In decades past, denominational doctrines often seemed established, immutable, and immoral to oppose. Denominational doctrines seem to be challenged, and in some cases abandoned or revised, in growing numbers. Whether in the distant future these changes will be viewed as aberrational or merely a form of maturation remains for others to determine. Opposing denominational doctrines in court has always faced the all but insurmountable barriers of the First Amendment: the Ecclesiastical Abstention Doctrine (doctrine), the Church Autonomy Doctrine (governance) and the Ministerial Exception (“ministry” employment).
In Payne-Elliott v Roman Catholic Archdiocese of Indianapolis, Inc., Slip Op. (Ind. 2022), the Supreme Court of Indiana affirmed the trial court’s dismissal of the case. The Court concluded the plaintiff pled himself out of court by pleading facts that established the Church Autonomy Doctrine defense. The opinion reported the Plaintiff’s same sex marriage led to two different results. The Plaintiff’s spouse was an elementary school teacher at a Catholic elementary school. The elementary school refused to terminate the spouse. The archdiocese removed the school from the denomination. The archdiocese ordered the Catholic high school employing the Plaintiff to terminate Plaintiff and they did so. Apparently, the high school entered a financial settlement with the Plaintiff. However, the case continued against the archdiocese. The Supreme Court of Indiana set forth the elements of the Church Autonomy Doctrine affirmative defense as prohibiting a court from penalizing via tort law a communication among church officials on a matter of internal church policy (i.e., governance) that does not culminate in a criminal act. Because the Plaintiff pled that the Catholic high school was commanded by the denomination to terminate Plaintiff due to Catholic doctrine, the Church Autonomy Doctrine elements were held satisfied resulting in dismissal.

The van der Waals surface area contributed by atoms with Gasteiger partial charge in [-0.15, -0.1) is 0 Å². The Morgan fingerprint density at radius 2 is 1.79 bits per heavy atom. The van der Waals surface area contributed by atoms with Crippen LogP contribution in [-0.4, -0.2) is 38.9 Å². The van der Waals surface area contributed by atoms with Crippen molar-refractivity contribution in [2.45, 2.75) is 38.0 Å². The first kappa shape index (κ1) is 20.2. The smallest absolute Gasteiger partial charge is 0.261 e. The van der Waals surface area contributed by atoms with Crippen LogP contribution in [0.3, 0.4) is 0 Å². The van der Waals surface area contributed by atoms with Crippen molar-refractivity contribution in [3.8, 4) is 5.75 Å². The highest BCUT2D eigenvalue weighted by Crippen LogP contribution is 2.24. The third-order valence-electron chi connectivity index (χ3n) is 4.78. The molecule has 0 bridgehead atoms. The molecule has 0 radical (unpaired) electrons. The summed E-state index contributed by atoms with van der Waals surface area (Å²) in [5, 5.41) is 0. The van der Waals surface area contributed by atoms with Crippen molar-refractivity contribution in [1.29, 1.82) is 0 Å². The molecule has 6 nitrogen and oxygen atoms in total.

While the legal outcome of the reported case was not surprising, we have reported many similar decisions and few exceptions, the reported case was startling because of its “Birdseye view” of denominational doctrinal slippage. A Catholic school stopped being a Catholic school. Another Catholic school paid a settlement to avoid further litigation. Only the denomination continued until the case was concluded. Only future generations of church members will be able to judge whether choices like these were reached following immutable doctrine or reflecting changing doctrine.